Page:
A picture of Deputy Constable Mark Diebold with Destiny Hall after he helped deliver her baby was seen worldwide. Family Courtesy
A picture of Deputy Constable Mark Diebold with Destiny Hall after he helped deliver her baby was seen worldwide. Family Courtesy

Fort Worth

Deputy Constable Mark Diebold, famous for a roadside baby delivery, died Thursday

September 07, 2017 07:56 PM

UPDATED September 11, 2017 08:06 AM

FORT WORTH

Friends described Precinct 5 Deputy Constable Mark Diebold as a consummate law enforcement officer and a great friend.

Diebold died Thursday during tactical team qualifications, according to a news release from the Tarrant County Sheriff’s Department. Deputy Diebold was finishing qualifications when it appears that he had a heart attack, but the official cause of death is still unknown, the release said.

Diebold is survived by his wife and three daughters.

Our thoughts & prayers are with the family & friends of @TarrantCountyTX Deputy Constable Mark Diebold on his passing. pic.twitter.com/EWo34v4ody

— Tarrant County DA (@TarrantCountyDA) September 7, 2017

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Diebold, 48, was born June 28, 1969. He worked for the Tarrant Couny Sheriff’s Department from 1994 to 2008, after which time he began working for the constable’s office.

“We are all one family,” said Tarrant County Sheriff Bill Waybourn, who was asked to speak for the family. “No matter what happens, we have our brothers and sisters to rely on for support. Not only to support each other, but to rise up and support Mark’s family. They need us more now than ever. Mark was an amazing person, and his light will be missed.”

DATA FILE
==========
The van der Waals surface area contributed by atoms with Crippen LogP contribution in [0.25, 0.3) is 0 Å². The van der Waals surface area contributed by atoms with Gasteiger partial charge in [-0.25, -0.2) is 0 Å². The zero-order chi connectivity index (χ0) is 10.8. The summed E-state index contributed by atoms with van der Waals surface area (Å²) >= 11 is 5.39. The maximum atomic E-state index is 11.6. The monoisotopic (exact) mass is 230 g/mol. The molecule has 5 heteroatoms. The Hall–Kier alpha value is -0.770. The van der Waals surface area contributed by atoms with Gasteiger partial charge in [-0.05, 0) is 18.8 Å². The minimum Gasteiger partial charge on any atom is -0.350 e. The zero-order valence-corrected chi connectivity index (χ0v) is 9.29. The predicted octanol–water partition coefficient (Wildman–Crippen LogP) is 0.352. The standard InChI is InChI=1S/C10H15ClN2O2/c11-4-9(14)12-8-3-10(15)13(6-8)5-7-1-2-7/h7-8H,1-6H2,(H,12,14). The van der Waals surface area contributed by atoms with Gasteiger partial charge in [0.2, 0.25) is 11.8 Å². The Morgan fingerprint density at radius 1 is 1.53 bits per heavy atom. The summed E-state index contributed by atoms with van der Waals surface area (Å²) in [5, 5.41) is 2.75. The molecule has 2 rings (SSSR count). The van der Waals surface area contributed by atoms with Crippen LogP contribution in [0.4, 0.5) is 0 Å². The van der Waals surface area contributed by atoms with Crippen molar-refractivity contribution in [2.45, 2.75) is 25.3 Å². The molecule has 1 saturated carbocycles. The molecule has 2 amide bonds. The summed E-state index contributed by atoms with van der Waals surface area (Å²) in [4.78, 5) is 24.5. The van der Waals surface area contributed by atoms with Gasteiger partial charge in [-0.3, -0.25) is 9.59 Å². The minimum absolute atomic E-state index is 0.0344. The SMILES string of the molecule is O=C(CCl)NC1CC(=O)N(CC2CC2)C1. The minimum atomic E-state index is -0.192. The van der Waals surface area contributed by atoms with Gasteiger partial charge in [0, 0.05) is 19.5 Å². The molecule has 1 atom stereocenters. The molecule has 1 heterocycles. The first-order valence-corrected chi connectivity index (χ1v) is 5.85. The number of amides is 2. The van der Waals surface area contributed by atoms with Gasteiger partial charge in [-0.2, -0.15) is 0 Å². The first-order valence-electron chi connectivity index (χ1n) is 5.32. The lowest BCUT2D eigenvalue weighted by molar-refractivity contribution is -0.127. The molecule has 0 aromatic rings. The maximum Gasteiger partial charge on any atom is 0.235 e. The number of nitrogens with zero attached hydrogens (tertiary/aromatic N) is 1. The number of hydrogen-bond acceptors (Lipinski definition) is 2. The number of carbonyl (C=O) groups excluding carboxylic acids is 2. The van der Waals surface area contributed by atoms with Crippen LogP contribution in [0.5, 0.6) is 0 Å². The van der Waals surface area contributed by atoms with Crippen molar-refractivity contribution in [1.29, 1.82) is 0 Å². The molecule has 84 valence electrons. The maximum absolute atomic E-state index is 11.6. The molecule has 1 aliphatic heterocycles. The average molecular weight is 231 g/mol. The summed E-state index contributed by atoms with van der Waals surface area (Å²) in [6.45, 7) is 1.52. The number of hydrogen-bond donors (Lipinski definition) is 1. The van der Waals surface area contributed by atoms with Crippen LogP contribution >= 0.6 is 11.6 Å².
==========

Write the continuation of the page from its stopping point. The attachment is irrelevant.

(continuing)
Justice of the Peace Sergio De Leon called Diebold a gentle giant. Diebold, who worked in De Leon’s office, was the type of law enforcement officer who could face down the baddest of bad guys one moment and the next moment, help bring a child into the world, which he did.

Diebold’s baby delivery may have been the moment in his career that most resonated with the public, but among law enforcement he was known as a stand-up officer, De Leon said.

Last July, Diebold stopped a speeding Jeep and the man inside said his wife was about to have a baby. Diebold flipped on his sirens and lights, planning to escort the Granbury couple, Caleb and Destiny Hall, to a hospital in downtown Fort Worth.

Soon, he saw the Jeep pull to the side of the road, so he did the same.

“I said, ‘Caleb, pull to the side of the road. I’m having this baby,’ ” said Destiny Hall, 26, at the time. “He said, ‘Stop pushing.’

“I said, ‘I’m not pushing, but this baby is coming anyway.’ 

Diebold called an ambulance but the baby would not wait, so he worked with the husband to complete the delivery. Diebold was there again when the baby had her first birthday and shared an imaginary tea-party with the child. Diebold was among the first to hear the new child’s cries.

“It was an amazing moment,” Diebold said. “It’s probably the most beautiful sound I’ve ever heard.”

“Lately, everybody’s hearts have been down, with all that has happened” with the Dallas police shooting, Diebold said softly. “This was really uplifting.”

SAD NEWS: Dep. Const. Mark Diebold died of a heart attack today. You might remember his tea party w/the girl he delivered in a parking lot. pic.twitter.com/CXbUazvNzU

— Tami Carr (@CarrTamicbs11) September 7, 2017

De Leon said that’s what Diebold did wherever he worked — uplift hearts.

Deputy Diebold was one of the founding members of the Tarrant County Constable Special Response Team, De Leon said. Diebold’s SWAT training was instrumental in getting that unit started, De Leon said.

Diebold was also part of the protective detail that escorted former Canadian Prime Minister Jean Chretien, former Mexican President Vincente Fox and former Nigerian President Olusegun Obassnjo, while they were in Fort Worth, De Leon said.

De Leon also credits Diebold with saving him from serious injury.

“We were working off duty at a night club and I was confronted with two or three individuals who were two or three times my size,” De Leon said. “I found a man at the night club and asked if he had seen that rather large officer there on the other side of the club, and he said yes.

“I asked him to please go and get him. When Diebold came over we were able to handle the situation. Had he not come over, I’m not sure that we would be talking right now.”

Diebold was an amazing person, said David McClelland, Tarrant County Sheriff’s Department chief deputy.

“He was a person who could light up a room,” McClelland said.

Funeral arrangements have not been finalized.

Mitch Mitchell: 817-390-7752, @mitchmitchel3